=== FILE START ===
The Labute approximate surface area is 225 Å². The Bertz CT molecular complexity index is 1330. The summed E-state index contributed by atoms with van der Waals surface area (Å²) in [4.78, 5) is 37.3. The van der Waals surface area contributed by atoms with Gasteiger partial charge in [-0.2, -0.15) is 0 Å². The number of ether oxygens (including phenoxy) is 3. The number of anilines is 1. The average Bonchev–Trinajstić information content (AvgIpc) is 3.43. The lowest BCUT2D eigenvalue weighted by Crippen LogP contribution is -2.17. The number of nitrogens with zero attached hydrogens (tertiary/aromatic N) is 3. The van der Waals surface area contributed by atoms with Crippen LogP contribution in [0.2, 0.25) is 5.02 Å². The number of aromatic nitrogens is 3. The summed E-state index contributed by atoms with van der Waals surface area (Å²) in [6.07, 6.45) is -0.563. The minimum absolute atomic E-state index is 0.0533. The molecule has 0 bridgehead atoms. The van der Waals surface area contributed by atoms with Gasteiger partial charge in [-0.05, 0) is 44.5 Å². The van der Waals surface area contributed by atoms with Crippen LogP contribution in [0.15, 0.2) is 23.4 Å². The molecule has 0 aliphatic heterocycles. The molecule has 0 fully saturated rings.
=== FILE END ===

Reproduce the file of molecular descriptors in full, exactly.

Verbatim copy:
The Labute approximate surface area is 225 Å². The Bertz CT molecular complexity index is 1330. The summed E-state index contributed by atoms with van der Waals surface area (Å²) in [4.78, 5) is 37.3. The van der Waals surface area contributed by atoms with Gasteiger partial charge in [-0.2, -0.15) is 0 Å². The number of ether oxygens (including phenoxy) is 3. The number of anilines is 1. The average Bonchev–Trinajstić information content (AvgIpc) is 3.43. The lowest BCUT2D eigenvalue weighted by Crippen LogP contribution is -2.17. The number of nitrogens with zero attached hydrogens (tertiary/aromatic N) is 3. The van der Waals surface area contributed by atoms with Crippen LogP contribution in [0.2, 0.25) is 5.02 Å². The number of aromatic nitrogens is 3. The summed E-state index contributed by atoms with van der Waals surface area (Å²) in [6.07, 6.45) is -0.563. The minimum absolute atomic E-state index is 0.0533. The molecule has 0 bridgehead atoms. The van der Waals surface area contributed by atoms with Gasteiger partial charge in [-0.05, 0) is 44.5 Å². The van der Waals surface area contributed by atoms with Crippen LogP contribution in [0.15, 0.2) is 23.4 Å². The molecule has 0 aliphatic heterocycles. The molecule has 0 fully saturated rings.